By Joanne Liou, Associate Editor
When Statoil entered the North American onshore market in 2008, it was a non-operator in a joint venture with Chesapeake in one shale play. Since then, the Norwegian-based operator has stepped up into operator roles in the Eagle Ford, Bakken and Marcellus. Taking a stepwise approach has been critical to Statoil’s success and is allowing the company to take its North American shale experience to other areas like Australia and Russia, said Veronica Henriquez Roa, VP Onshore Land, Development and Production North America. Next up is likely Mexico, she said at the 2014 IADC Annual General Meeting in New Orleans on 13 November.
Statoil started onshore North America with a team of just five people – a lawyer, a landman, an asset manager, a geologist and a driller. “At that point in time, Statoil did bite off a little bit more than it could chew. The well proposals were coming in faster than we could pick them up from the mail room,” Ms Roa explained.
Significant learning had to take place before the company could take over operatorship in the Marcellus. “What was most difficult for Statoil to grasp with the land business is that it’s very different. This is a complicated business, and there are numerous (land) owners to deal with, not to mention the number of leases that we walked in the door with – 58,000.”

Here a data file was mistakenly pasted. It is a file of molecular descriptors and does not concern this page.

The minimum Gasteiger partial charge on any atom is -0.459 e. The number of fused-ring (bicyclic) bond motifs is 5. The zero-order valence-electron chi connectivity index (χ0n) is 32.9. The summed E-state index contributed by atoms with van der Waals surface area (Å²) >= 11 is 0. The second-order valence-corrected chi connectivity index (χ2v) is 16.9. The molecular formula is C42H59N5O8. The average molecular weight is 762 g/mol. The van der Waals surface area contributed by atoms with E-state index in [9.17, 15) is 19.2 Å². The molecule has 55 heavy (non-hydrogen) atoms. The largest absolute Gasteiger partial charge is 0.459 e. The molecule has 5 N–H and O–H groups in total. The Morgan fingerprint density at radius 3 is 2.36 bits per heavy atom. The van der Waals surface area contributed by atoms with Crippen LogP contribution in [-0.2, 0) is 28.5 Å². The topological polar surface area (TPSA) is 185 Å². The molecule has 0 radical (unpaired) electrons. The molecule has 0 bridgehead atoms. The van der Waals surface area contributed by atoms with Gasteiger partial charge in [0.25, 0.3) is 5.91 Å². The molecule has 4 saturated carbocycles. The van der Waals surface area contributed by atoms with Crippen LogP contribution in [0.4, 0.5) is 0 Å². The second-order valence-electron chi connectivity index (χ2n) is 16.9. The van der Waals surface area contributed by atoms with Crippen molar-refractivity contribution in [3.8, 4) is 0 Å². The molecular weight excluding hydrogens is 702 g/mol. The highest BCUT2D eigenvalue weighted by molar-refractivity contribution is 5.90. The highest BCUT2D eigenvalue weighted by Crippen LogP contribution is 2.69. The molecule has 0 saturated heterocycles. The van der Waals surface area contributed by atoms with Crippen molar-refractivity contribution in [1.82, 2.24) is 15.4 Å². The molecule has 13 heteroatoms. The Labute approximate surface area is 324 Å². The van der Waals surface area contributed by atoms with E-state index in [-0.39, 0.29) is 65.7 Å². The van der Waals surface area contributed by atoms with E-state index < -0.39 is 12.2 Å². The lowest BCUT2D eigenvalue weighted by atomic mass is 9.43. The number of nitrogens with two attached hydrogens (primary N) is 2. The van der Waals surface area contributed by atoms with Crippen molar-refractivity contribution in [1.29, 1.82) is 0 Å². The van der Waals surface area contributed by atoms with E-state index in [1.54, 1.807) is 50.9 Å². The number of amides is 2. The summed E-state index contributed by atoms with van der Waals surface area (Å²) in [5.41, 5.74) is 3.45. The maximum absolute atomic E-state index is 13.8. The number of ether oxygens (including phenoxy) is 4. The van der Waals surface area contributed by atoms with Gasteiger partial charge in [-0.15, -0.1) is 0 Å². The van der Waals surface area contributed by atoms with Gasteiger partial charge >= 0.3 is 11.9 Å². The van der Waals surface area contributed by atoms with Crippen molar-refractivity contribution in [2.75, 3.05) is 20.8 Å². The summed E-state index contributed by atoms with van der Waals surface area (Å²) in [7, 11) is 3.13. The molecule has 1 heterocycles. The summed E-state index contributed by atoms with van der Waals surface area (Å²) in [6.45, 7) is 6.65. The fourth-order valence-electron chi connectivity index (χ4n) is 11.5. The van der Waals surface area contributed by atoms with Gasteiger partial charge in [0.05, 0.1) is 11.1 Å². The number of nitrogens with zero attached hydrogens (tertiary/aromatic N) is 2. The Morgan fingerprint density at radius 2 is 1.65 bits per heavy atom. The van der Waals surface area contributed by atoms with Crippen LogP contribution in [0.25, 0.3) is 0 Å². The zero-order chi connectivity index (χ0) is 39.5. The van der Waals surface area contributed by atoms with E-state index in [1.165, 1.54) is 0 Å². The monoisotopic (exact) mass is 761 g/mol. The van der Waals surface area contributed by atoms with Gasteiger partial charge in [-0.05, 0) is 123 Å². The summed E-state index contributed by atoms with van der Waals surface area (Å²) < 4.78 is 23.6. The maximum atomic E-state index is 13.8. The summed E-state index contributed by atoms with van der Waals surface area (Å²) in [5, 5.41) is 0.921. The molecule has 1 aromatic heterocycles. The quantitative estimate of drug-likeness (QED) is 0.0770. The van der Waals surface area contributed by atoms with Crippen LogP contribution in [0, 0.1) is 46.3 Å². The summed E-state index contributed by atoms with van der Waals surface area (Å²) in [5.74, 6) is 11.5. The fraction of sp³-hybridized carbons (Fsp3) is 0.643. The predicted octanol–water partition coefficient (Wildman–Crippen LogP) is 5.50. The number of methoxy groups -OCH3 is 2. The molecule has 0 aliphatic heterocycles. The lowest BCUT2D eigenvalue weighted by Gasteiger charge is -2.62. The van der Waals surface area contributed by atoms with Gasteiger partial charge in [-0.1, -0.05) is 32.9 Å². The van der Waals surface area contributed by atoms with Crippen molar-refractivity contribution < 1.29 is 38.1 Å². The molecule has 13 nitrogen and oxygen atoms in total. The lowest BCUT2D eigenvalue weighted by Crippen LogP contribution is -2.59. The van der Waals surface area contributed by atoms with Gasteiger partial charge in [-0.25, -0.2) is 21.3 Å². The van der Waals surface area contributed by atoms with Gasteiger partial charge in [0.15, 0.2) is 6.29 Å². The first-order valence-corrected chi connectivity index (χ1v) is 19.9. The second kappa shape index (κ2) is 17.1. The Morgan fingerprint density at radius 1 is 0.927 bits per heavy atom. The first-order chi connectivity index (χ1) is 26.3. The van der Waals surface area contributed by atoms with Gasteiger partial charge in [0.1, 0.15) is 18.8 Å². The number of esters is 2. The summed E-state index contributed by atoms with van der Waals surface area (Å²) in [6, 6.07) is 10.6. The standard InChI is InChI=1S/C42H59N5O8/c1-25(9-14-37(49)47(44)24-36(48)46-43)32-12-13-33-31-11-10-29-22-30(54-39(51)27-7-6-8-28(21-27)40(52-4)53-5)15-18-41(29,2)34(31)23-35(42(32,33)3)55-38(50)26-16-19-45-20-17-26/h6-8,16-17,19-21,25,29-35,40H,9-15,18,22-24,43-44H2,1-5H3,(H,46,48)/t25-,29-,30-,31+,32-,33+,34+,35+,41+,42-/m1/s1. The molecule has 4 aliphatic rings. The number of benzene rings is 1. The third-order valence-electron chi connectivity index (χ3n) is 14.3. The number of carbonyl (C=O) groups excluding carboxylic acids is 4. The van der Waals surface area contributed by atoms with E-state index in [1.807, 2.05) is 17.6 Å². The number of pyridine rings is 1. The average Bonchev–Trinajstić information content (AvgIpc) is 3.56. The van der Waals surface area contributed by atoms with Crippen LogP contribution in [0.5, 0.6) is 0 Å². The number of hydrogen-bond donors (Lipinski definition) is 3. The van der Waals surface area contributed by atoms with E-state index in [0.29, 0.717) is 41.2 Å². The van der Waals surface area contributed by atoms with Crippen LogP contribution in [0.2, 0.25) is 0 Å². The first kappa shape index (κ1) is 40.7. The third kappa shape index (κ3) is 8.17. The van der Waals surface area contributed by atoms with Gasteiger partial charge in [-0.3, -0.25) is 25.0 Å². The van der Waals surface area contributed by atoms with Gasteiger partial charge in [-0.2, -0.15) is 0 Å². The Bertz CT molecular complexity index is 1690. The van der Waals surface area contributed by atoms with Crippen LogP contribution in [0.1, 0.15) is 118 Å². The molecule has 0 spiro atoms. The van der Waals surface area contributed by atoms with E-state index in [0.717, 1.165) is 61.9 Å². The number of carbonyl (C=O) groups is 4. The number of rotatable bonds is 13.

When the operator took up assets in the Eagle Ford, it realized it did not want to be just a non-operator. In an investment deal with Talisman in 2010, “we agreed that we had the right to take over operatorship within three years,” she said. Before Statoil began operating the eastern half of its Eagle Ford assets in July 2013, the company acquired Brigham Exploration and its Bakken assets to gain experience and expertise. “It gave us the flexibility that we needed, and it also gave us the technical experience that we needed,” Ms Roa recalled.
Returning to the Marcellus, Statoil acquired acreage there as an operator, closing on approximately 70,000 acres in 2012. “We acquired our position from three companies at same time.” In this play, Statoil is currently operating one rig and hopes to add another rig next year. “We continue to grow in the area, buying infield leases and looking for opportunities,” Ms Roa said.
As Mexico’s energy reform progresses, the operator is keeping an eye on opportunities in that country – both onshore and offshore. As early as 2001, Statoil had established an office in Mexico City to seek commercial opportunities in Mexico’s oil and gas sector. In 2013, the company renewed its memorandum of understanding with PEMEX to encourage research and technology collaboration. “We have reinforced our position in Mexico. We will have a permanent country manager moving there in the next couple of months,” Ms Roa stated. “We are looking very closely at the upcoming rounds of bidding opportunities, both onshore and offshore. Our interest is focused on oil and liquids-rich opportunities, but once again, we look forward to the challenge to bring our operational expertise to Mexico and elsewhere.”
Ms Roa also alluded to the recent resignation of Statoil CEO Helge Lund. “We will have change,” she said. “We’re not sure what that change means for us, but what I can tell you is that North America is Statoil’s biggest cluster outside of Norway. Onshore is the biggest contributor to this investment, so there is an opportunity to continue that investment.”